Simone de Beauvoir (1908–86) was a leading existentialist and feminist philosopher of the twentieth century. Born and educated in Paris, de Beauvoir, also became famous for her lifelong relationship with existentialist philosopher, Jean-Paul Sarte, to whom she credits as a major philosophical influence on her life. De Beavoir never married, claiming that marriage and children would infringe on her freedom to pursue her desire to be a writer. Together, de Beavoir and Sarte contributed significantly to the development of existentialism.
In her book, The Second Sex, de Beavoir surveyed the history of male oppression throughout history and discussed how the female sex has been portrayed as the “other” sex by males. A predominant theme in her writings is freedom. In line with existentialist thought, de Beavoir argued that people have the right to create their own existence. This includes women who should not just passively accept the stereotypicl roles that Western society has impressed upon them. According to her, women themselves have been largely responsible for the oppression they have received. Interestingly, she argued that being female is a matter of choice and not biology. “One is not born, but rather becomes a woman,” she declared.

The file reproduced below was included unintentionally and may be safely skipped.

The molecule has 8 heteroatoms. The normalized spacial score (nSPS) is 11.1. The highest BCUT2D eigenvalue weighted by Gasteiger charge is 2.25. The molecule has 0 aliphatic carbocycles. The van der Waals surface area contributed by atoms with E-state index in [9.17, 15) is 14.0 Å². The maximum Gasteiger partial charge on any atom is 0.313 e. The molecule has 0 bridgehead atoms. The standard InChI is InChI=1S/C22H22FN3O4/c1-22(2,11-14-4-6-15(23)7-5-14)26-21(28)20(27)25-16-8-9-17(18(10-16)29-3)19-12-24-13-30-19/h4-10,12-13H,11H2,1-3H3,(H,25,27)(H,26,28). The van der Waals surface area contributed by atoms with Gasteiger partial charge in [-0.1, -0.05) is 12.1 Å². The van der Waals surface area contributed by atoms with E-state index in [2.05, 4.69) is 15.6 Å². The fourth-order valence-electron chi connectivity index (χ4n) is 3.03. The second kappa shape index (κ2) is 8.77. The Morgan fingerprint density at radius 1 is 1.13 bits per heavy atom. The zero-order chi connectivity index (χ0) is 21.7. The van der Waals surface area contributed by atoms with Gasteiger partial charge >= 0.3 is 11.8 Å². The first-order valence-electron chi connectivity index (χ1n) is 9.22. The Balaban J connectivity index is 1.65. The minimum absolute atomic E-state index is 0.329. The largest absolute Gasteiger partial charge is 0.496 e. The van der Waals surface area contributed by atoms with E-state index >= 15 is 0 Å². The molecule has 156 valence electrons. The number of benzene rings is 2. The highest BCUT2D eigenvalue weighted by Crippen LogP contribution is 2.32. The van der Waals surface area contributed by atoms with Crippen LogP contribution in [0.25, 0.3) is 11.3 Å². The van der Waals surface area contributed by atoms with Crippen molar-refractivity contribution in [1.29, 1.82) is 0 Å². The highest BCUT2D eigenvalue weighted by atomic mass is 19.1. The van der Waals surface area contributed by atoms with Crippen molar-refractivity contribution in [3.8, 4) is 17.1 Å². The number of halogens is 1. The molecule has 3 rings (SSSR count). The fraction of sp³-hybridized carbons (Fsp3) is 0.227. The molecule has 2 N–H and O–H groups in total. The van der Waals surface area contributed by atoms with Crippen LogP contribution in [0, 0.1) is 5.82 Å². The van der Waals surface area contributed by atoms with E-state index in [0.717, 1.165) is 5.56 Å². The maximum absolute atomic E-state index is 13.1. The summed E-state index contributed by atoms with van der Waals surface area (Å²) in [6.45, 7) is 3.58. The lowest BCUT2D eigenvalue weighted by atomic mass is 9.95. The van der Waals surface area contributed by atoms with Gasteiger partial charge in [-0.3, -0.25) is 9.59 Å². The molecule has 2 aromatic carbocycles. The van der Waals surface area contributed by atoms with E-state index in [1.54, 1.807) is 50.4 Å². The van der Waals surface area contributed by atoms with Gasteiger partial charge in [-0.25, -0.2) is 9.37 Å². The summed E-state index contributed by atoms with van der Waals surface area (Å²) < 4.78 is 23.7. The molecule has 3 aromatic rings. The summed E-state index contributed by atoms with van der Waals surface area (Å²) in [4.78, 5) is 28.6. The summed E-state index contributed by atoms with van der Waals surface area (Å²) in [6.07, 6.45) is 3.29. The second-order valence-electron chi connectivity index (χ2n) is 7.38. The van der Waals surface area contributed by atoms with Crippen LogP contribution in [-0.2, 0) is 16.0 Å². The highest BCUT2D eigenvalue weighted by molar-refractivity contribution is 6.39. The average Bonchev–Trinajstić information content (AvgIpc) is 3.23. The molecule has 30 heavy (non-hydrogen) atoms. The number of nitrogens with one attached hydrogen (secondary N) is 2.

Along with Sarte and a few others, she was the editor of the left-wing magazine, Les Temps modernes. She is considered to be one of the leading feminists of the twentieth century.